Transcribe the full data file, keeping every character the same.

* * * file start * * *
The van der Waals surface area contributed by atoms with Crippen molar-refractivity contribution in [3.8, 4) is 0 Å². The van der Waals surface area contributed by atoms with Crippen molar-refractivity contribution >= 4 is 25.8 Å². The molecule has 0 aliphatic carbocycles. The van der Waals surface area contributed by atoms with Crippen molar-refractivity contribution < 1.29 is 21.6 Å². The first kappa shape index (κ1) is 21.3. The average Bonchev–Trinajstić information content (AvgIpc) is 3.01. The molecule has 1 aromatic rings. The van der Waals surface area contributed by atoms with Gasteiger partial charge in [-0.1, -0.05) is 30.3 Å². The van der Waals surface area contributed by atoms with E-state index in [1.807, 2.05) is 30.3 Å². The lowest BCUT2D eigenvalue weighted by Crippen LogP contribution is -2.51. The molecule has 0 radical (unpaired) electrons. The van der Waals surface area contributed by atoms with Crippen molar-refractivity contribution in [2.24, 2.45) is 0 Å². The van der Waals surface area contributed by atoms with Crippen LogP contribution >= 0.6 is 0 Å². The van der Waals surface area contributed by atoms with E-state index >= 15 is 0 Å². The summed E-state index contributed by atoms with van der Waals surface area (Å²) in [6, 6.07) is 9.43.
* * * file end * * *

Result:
The van der Waals surface area contributed by atoms with Crippen molar-refractivity contribution in [3.8, 4) is 0 Å². The van der Waals surface area contributed by atoms with Crippen molar-refractivity contribution >= 4 is 25.8 Å². The molecule has 0 aliphatic carbocycles. The van der Waals surface area contributed by atoms with Crippen molar-refractivity contribution < 1.29 is 21.6 Å². The first kappa shape index (κ1) is 21.3. The average Bonchev–Trinajstić information content (AvgIpc) is 3.01. The molecule has 1 aromatic rings. The van der Waals surface area contributed by atoms with Gasteiger partial charge in [-0.1, -0.05) is 30.3 Å². The van der Waals surface area contributed by atoms with E-state index in [1.807, 2.05) is 30.3 Å². The lowest BCUT2D eigenvalue weighted by Crippen LogP contribution is -2.51. The molecule has 0 radical (unpaired) electrons. The van der Waals surface area contributed by atoms with Crippen molar-refractivity contribution in [2.24, 2.45) is 0 Å². The van der Waals surface area contributed by atoms with Crippen LogP contribution >= 0.6 is 0 Å². The van der Waals surface area contributed by atoms with E-state index >= 15 is 0 Å². The summed E-state index contributed by atoms with van der Waals surface area (Å²) in [6, 6.07) is 9.43.